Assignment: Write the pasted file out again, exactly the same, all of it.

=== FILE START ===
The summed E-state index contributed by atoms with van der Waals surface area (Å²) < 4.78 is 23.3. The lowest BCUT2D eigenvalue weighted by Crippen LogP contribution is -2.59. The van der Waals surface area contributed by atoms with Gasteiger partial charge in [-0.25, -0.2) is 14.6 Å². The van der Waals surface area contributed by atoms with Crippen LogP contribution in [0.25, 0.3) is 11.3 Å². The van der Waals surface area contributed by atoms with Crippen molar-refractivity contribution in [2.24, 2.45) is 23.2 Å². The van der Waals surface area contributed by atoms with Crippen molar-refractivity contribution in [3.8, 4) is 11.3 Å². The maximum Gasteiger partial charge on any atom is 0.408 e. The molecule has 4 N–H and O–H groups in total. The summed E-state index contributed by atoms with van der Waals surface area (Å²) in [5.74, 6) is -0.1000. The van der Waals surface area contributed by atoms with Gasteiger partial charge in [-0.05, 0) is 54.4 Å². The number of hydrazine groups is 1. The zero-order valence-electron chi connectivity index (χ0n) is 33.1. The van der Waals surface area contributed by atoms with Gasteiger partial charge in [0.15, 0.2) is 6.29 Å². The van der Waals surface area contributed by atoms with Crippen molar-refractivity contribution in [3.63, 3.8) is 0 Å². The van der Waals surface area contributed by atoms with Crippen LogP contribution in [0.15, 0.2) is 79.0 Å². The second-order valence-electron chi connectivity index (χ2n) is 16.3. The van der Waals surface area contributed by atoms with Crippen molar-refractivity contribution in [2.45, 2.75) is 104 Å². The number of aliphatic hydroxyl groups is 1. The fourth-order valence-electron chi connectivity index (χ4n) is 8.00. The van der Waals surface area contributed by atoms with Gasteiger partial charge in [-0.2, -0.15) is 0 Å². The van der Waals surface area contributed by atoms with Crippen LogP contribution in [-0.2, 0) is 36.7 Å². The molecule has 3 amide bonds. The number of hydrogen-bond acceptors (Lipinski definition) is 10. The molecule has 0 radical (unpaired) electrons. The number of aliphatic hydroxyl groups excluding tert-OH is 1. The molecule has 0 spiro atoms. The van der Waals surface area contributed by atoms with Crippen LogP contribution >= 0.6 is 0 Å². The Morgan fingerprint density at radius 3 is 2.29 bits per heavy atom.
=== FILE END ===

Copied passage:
The summed E-state index contributed by atoms with van der Waals surface area (Å²) < 4.78 is 23.3. The lowest BCUT2D eigenvalue weighted by Crippen LogP contribution is -2.59. The van der Waals surface area contributed by atoms with Gasteiger partial charge in [-0.25, -0.2) is 14.6 Å². The van der Waals surface area contributed by atoms with Crippen LogP contribution in [0.25, 0.3) is 11.3 Å². The van der Waals surface area contributed by atoms with Crippen molar-refractivity contribution in [2.24, 2.45) is 23.2 Å². The van der Waals surface area contributed by atoms with Crippen molar-refractivity contribution in [3.8, 4) is 11.3 Å². The maximum Gasteiger partial charge on any atom is 0.408 e. The molecule has 4 N–H and O–H groups in total. The summed E-state index contributed by atoms with van der Waals surface area (Å²) in [5.74, 6) is -0.1000. The van der Waals surface area contributed by atoms with Gasteiger partial charge in [-0.05, 0) is 54.4 Å². The number of hydrazine groups is 1. The zero-order valence-electron chi connectivity index (χ0n) is 33.1. The van der Waals surface area contributed by atoms with Gasteiger partial charge in [0.15, 0.2) is 6.29 Å². The van der Waals surface area contributed by atoms with Crippen molar-refractivity contribution in [3.63, 3.8) is 0 Å². The van der Waals surface area contributed by atoms with Crippen LogP contribution in [0.15, 0.2) is 79.0 Å². The second-order valence-electron chi connectivity index (χ2n) is 16.3. The van der Waals surface area contributed by atoms with Crippen molar-refractivity contribution in [2.45, 2.75) is 104 Å². The number of aliphatic hydroxyl groups is 1. The fourth-order valence-electron chi connectivity index (χ4n) is 8.00. The van der Waals surface area contributed by atoms with Gasteiger partial charge in [-0.2, -0.15) is 0 Å². The van der Waals surface area contributed by atoms with Crippen LogP contribution in [-0.2, 0) is 36.7 Å². The molecule has 3 amide bonds. The number of hydrogen-bond acceptors (Lipinski definition) is 10. The molecule has 0 radical (unpaired) electrons. The number of aliphatic hydroxyl groups excluding tert-OH is 1. The molecule has 0 spiro atoms. The van der Waals surface area contributed by atoms with Crippen LogP contribution >= 0.6 is 0 Å². The Morgan fingerprint density at radius 3 is 2.29 bits per heavy atom.